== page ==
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The Upside of Downsizing

The Menashe Morley Group
Published

The Upside of Downsizing

Four questions to consider when moving to a smaller home, which can free up money to help you meet other financial goals.

As people grow older, they often discover that less is more when it comes to housing. Either they find that they no longer need as much space—or doubt whether it’s worth maintaining a larger home. Some might want to live in a retirement community or be attracted to city life. Additionally, there can also be significant financial advantages to downsizing.

In addition to the profit you could receive from selling your home, your mortgage will likely be lower. Your property tax and energy bills are also likely be lower in your new, smaller home.

The savings from downsizing can be redirected into other areas of your life, such as helping to pay for your grandchildren’s education or bolstering your retirement income. However, you need to consider the financial aspects of the move.

How will the move affect my budget? You will need to consider more than just the purchase price or rental cost of your new home. You should compare the cost of living between your new and old locations. Also, factor in the cost of moving all of your belongings. A financial advisor can help you determine what factors to figure into your budget, and how the numbers could affect your progress toward other financial goals.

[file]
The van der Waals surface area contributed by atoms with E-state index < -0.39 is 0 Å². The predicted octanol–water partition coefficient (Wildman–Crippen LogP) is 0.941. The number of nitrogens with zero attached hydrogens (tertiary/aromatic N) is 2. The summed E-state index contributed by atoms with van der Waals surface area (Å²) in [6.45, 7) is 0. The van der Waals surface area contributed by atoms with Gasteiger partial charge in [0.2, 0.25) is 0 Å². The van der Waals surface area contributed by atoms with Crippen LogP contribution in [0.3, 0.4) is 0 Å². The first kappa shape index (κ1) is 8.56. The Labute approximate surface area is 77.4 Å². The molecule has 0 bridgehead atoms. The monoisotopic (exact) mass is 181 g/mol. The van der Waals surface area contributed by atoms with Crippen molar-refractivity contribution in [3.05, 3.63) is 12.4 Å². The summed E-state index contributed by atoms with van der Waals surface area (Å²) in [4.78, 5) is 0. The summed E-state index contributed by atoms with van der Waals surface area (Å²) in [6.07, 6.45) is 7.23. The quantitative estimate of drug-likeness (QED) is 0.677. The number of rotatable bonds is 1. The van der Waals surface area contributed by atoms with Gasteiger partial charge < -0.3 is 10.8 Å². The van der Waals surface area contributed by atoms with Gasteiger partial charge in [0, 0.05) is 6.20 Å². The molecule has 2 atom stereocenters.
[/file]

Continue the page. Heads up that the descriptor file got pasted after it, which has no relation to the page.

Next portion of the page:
Will my income be affected? When moving into a new place, you may also think about making other changes as well, such as working less or not at all. Be aware of how the changes might affect your income needs and long-term plans. A financial advisor can help you establish a strategy to draw down income from your investments as you begin your next chapter in your new home.

What if I sell my home before I purchase a new one? If the closing date on your old house and the move-in date for your new place do not line up, you may need to find temporary housing. This situation could create a need for short-term financing, but there are a number of credit solutions that can potentially help you cover this cost.

Where can I invest the money I save by downsizing? First, think about where the money is most needed and how it could help you pursue your other goals. Are there any immediate needs you should finance? Could you take a portion of the proceeds from the sale and treat yourself to a vacation? Perhaps you’re considering upping your charitable giving or starting a small business. You may have a smaller home now, but your opportunities have expanded.   DEBRA GREENBERG, a director in the Personal Retirement Strategy & Solutions Group at Merrill Lynch Wealth Management

The Menashe Morley Group
The Menashe Morley Group

For more information, contact The Menashe Morley Group in the Rancho Santa Fe office at   858-381-8114. The Menashe Morley Group, serving the community for over 30 years: David Menashe is a Senior Vice President and Wealth Management Advisor, and Bruce Morley is a First Vice President and Wealth Management Advisor and John Naviaux is a Financial Advisor for Merrill Lynch, Pierce, Fenner & Smith Incorporated, a registered broker-dealer, Member SIPC, and a wholly owned subsidiary of Bank of America Corporation. Investment products are not FDIC insured, are not bank guaranteed, may lose value. The Menashe Morley Group can be reached at 858-381-8113.

 

Photo by Andy Templeton

One Comment

  • That is a great argument for downsizing! Quick question, what do you think about putting things in storage while you change homes? I’ve been looking around and Closetbox (https://closetbox.me/locations/san-diego/) looks pretty convenient and easy to use, especially since they pick up and drop off your stuff for you and let you keep track of what you have in storage, online! Any thoughts?

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